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Haiti: Corporate Sector Pitches In and Encourages Donations

By Susan Carey Dempsey on January 15, 2010No Comment

To meet the monumental need for cash and supplies in Haiti, corporations around the world are stepping up to make commitments; several are also using creative ways to encourage individuals to give. AMR, the parent company of American Airlines and American Eagle, is offering bonus reward miles for donations to the American Red Cross, as well as assisting by transporting supplies to the disaster zone.

FedEx assisted relief organizations by transporting 78 pallets of supplies, and donated $425,000 to the American Red Cross International Relief Fund, Salvation Army, Direct Relief International, and Yéle, Wyclef Jean’s charity.

Yele has been one of the causes benefiting from an unprecedented outpouring of donations via text messages – raising more than $7 million through the support of all four major US carriers — Verizon Wireless, AT&T, Sprint and T-Mobile — whose customers will not be charged for text-messaging mobile donations. As of Thursday, AT&T said its customers have pledged $2.63 million to the Red Cross, and Verizon Wireless customers have given more than $1 million to the agency. Sprint customers have contributed more than $882,000 in mobile-giving donations, a spokeswoman said Thursday.

The mobile giving effort is organized by the Mobile Giving Foundation in concert with the mGive Foundation.  In the Red Cross’ case, phone users can text the word “HAITI” to 90999 to donate $10, and when prompted, hit “YES” to confirm the donation.

The donation is added to the cell user’s bill, and receipts are available.

Other text-message codes for donations include:

  • Text the word “YELE” to 501501 to donate $5 to the Yele Haiti foundation.
  • Text the word “HAITI” to 20222 to donate $10 to the Clinton Foundation Haiti Relief Fund.
  • Text “HAITI” to 25383 to donate $5 to the International Rescue Committee.
  • Text “HAITI” to 85944 to donate $10 to the International Medical Corps.

Among other corporate responses, ITT donated $100,000 to Mercy Corps plus 5 water treatment units to provide water for 100,000 people. Goldman Sachs, Google and Coca-Cola were among corporations announcing $1 million donations. DHL deployed its Disaster Response Team to manage logistics for inbound freight at the airport, including transfer and distribution of incoming relief goods. Microsoft announced $1.25 million in cash and in-kind donations, plus employee-donation matching up to $12,000, and said it was mobilizing an employee response team and providing technical support of NGOs operating on the ground.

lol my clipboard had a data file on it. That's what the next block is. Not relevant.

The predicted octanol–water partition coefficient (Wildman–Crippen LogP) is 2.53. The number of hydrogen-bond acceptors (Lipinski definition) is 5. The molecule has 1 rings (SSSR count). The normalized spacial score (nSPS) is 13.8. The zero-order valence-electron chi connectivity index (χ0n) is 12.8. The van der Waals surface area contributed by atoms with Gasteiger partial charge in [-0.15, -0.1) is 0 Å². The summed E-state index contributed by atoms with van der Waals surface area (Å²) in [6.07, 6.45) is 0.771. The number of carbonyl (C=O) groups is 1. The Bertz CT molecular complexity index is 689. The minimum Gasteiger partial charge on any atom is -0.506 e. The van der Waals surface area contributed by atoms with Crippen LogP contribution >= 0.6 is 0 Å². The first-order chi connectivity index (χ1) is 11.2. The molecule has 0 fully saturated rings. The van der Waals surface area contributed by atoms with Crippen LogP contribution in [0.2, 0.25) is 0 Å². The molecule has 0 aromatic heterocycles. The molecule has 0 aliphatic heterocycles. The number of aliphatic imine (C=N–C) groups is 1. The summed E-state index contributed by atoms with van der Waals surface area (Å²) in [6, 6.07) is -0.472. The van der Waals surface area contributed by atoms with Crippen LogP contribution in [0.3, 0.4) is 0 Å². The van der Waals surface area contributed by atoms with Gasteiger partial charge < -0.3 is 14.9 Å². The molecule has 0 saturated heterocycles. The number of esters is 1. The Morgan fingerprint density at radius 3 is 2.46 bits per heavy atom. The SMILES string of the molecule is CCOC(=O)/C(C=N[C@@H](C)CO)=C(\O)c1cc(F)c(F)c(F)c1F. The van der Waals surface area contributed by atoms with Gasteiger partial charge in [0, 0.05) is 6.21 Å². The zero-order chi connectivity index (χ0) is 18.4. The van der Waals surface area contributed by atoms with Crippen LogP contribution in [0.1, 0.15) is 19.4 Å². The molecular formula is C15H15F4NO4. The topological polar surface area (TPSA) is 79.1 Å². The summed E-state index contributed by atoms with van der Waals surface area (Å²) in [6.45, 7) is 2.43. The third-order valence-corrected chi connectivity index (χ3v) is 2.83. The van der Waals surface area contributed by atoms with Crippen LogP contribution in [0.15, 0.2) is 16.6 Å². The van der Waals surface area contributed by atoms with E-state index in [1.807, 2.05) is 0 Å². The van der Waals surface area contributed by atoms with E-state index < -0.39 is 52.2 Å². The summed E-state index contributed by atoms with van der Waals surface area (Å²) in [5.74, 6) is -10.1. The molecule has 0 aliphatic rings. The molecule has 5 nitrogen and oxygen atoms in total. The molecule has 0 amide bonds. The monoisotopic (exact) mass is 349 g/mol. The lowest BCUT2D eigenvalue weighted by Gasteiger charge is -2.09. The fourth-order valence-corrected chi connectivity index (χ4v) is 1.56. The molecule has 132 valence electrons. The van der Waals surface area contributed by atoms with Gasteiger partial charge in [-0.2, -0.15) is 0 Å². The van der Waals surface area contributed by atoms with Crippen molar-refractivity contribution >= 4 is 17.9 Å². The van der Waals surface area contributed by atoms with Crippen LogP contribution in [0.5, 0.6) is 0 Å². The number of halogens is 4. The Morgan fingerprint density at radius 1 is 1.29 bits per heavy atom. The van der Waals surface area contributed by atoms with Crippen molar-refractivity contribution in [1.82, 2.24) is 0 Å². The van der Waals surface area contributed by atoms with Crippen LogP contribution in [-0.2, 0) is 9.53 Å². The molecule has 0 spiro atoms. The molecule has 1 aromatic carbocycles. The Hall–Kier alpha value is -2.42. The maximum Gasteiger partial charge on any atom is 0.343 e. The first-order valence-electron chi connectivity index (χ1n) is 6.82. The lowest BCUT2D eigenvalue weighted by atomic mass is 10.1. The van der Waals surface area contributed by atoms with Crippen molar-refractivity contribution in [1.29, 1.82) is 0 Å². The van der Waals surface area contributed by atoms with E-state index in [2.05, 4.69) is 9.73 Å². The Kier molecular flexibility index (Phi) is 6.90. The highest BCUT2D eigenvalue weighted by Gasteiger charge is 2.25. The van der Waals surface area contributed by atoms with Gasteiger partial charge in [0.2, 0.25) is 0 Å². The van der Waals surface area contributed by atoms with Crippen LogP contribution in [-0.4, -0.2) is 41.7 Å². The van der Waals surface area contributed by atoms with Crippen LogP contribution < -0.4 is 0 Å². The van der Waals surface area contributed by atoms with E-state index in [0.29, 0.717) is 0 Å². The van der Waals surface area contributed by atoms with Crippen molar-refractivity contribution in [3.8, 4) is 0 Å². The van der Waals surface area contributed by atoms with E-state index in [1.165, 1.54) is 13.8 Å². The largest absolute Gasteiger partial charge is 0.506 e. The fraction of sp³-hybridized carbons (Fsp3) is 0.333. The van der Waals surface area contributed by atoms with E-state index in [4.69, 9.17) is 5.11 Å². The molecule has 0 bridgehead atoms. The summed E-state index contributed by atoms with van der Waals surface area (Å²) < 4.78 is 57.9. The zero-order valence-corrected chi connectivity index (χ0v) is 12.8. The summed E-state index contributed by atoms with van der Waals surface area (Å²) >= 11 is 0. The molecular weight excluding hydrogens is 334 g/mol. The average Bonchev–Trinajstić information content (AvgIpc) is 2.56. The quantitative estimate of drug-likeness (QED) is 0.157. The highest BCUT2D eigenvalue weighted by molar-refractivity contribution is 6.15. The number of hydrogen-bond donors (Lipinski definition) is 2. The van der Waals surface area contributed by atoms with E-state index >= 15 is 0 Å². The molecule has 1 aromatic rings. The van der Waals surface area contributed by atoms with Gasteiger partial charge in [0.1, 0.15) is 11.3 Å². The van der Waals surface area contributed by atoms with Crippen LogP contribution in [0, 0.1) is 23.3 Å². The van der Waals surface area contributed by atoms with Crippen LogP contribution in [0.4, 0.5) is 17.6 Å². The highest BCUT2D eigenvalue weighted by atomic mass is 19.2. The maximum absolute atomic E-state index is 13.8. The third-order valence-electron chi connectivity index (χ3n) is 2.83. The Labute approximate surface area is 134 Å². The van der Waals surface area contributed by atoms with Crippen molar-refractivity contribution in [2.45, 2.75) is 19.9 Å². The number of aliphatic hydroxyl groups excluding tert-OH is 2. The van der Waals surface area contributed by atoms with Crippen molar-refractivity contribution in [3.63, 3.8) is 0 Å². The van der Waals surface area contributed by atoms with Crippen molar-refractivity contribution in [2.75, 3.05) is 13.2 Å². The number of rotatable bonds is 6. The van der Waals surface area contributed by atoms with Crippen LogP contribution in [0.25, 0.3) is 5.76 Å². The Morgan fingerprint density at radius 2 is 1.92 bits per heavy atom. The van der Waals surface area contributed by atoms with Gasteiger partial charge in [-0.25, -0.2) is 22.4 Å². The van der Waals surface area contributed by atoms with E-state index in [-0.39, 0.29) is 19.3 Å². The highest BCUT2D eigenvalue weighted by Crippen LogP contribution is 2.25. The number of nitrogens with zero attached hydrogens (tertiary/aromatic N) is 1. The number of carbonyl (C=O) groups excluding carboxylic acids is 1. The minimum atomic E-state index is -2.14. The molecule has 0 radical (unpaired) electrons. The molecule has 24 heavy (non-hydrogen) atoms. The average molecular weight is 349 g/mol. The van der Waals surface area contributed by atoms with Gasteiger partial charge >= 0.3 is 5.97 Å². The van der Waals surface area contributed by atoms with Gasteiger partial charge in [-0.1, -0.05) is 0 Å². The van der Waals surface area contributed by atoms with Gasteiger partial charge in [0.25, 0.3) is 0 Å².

Walmart, in addition to donating $500,000 to the American Red Cross, provided $100,000 worth of donated pre-packaged food kits requested by the Red Cross.

Target donated $500,000 to the American Red Cross, as well as more than 1 million meals. Office Depot, in addition to giving $10,000 to Doctors Without Borders, sponsored a BCLC Disaster Help Desk for Business. Businesses seeking guidance on how to help and how best to coordinate with NGOs and government assistance programs are encouraged to visit the site.

Responses were coming from the international business community as well. According to the Financial Times, Virgin Atlantic said it was flying key medical workers and relief agency staff to Haiti in its flights to Miami, Orlando and Jamaica during the coming days, while British Airways said it was preparing a Boeing 747 with capacity for up to 50 tons of cargo to fly to Haiti on Saturday.

Denis O’Brien, the Irish owner of Digicel Group, Haiti’s largest mobile phone provider, pledged $5 million. Digicel said it wanted to send extra technicians to the island to work on its network, although on Thursday the company’s head of public relations, Antonia Graham, reported that: ‘We’ve been trying to get into Haiti but our plane got turned back because the airport’s full.’

Other corporate donations include bottled water from Nestlé, medicines from drugmakers Abbott and AstraZeneca, and a $500,000 pledge from Unilever to the United Nations’ World Food Programme.

To learn more about the growing response from the American corporate sector, which has surpassed $31 million in these past few days, please visit Business Civic Leadership Center’s corporate response page. You can also follow @BCLC on Twitter.

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